Why is it so important to stay hydrated?
Your body depends on water to survive. Every cell, tissue and organ in your body needs water to be able to function.
For example, your body uses water to maintain temperature, remove waste, produce hormones and lubricate joints.
Water accounts for up to 60% of the total body weight in a normal healthy adult, and the average infant approximately 75%.
It could be considered the most abundant constituent nutrient in the human body.
About 60% of the body’s water is contained within the cells as intracellular fluids, the other 40% makes up extracellular fluids, which include the interstitial fluid in tissue and the plasma in the blood.
You could survive for weeks without food but, without water, you would die in a matter of days. Nearly all the body’s chemical reactions occur in a watery medium. Water has many properties that make it such an indispensable compound for life.
Every day you lose between 1500 ml and 3000 ml of water from the kidneys as urine: from the skin as perspiration, from the lungs as you exhale, and from the gastrointestinal tract as stool. Serious dehydration can occur in an adult if there is a 10% net loss in total body fluid, and a 20% loss of fluid can be fatal. An infant suffers severe dehydration with a 5-10% loss in body fluid.
How does my body lose water?
Water makes up more than half of your body weight. You lose water each day when you go to the bathroom, sweat, and even when you breathe. You lose water more rapidly in extreme temperatures, when you are physically active, or if you have a fever. Vomiting and diarrhea can also lead to rapid water loss. If you don’t replace the water you lose, you can become dehydrated.
Water loss is continually replaced by the liquids and foods in the diet and, from metabolic processes that produce water in the cells of the body.
In 24 hours…
|Water Gain||Water loss|
How do I know if I’m dehydrated?
Symptoms of dehydration include the following:
- Little or no urine, or urine that is darker than usual
- Dry mouth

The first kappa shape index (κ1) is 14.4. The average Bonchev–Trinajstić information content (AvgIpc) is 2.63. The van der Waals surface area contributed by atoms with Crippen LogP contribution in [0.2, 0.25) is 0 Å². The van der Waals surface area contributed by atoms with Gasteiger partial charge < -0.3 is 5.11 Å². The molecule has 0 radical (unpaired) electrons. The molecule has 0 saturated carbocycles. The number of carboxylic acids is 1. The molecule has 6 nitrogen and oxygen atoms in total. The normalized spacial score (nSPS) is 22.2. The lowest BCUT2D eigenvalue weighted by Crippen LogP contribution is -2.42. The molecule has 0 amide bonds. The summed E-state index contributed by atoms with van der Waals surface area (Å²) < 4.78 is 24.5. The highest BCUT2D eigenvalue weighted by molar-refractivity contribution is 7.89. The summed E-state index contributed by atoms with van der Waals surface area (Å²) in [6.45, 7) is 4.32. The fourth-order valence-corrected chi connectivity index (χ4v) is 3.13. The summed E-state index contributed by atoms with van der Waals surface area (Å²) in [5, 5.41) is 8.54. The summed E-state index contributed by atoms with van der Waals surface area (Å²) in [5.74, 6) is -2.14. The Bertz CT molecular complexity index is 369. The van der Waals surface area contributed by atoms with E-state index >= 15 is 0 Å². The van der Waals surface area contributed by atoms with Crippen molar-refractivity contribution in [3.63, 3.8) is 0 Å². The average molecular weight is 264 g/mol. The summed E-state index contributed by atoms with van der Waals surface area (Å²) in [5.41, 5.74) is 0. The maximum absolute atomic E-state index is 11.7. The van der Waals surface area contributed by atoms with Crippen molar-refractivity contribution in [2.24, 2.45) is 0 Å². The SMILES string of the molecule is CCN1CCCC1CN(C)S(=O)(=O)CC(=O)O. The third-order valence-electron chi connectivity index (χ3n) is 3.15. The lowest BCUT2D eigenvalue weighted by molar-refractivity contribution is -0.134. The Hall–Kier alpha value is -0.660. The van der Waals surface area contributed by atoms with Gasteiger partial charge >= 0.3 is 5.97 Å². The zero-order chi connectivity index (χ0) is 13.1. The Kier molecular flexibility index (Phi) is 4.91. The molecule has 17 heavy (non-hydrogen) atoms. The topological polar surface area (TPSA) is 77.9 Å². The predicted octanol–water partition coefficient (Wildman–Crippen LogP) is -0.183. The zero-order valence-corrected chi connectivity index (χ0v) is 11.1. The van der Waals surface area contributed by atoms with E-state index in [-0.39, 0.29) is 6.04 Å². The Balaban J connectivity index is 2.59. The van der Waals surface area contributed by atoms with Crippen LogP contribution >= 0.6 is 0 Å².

- Sleepiness or fatigue
- Extreme thirst
- Dizziness or lightheaded feeling
- No tears when crying
Who is at higher risk of dehydration?
People are at higher risk of dehydration if they exercise at a high intensity, have certain medical conditions, are sick, or are not able to get enough fluids during the day. Infants, children and the elderly are also at high risk..
You may need to increase the amount of water you are drinking if you:
- Have certain medical conditions, such as kidney stones or a bladder infection
- Are pregnant or breastfeeding
- Will be outside or during hot weather
- Are exercising
- Have a fever
- Have been vomiting or have diarrhea
- Are trying to lose weight
- Have a physical job
How much water should I drink each day?
You may have heard different recommendations for daily water intake. Most people have been told they should drink 6 to 8 glasses of water each day, which is a reasonable goal. However, different people need different amounts of water to stay hydrated. There are so many variables for an individuals water intake per day.
BIA – in clinic can measure intracellular and extracellular fluid balance. This can provide us with valuable information with how well your cells are functioning and your individual water requirements.
Tips for staying hydrated. . .
✓ Sip on small amounts of water throughout the day rather than taking big gulps as the body excretes any excess water it’s unable to absorb.
✓ Keep a glass jug or water bottle on your desk so you have water available to drink all day.
✓ Set yourself reminders on your phone every hour to drink
✓ Write yourself notes and pop them on your screen at work to remind you to drink water.
✓ If you don’t like the taste of plane water then jazz it up with any of these following combinations to add some flavour and additional nutrients,
✓ Raspberry & Mint, Orange & Cinnamon, Blueberry & Mint, Watermelon & Rosemary, Strawberry & Lemon, Mandarin & Cucumber, Lime & Strawberry
✓ Sip on water before, during, and after a workout.
When you’re feeling hungry, drink water. Thirst is often confused with hunger. True hunger won’t be satisfied by drinking water. Drinking water may also contribute to a healthy weight-loss plan.
Water can help maintain satiety : research suggests that drinking water can help you feel full.
If you have trouble remembering to drink water, drink on a schedule…
Try to drink water when you wake up; at breakfast, lunch, and dinner; and when you go to bed.
Or drink a small glass of water at the beginning of each hour.
And, when drinking alcohol, alternate a glass of wine with water, that way you’ll drink less alcohol and stay hydrated!
If you have some health goals in mind, or wish to check your current health and begin planning for how to improve it,
Call 9339 1999 Now
to book an appointment with Michelle Bourke
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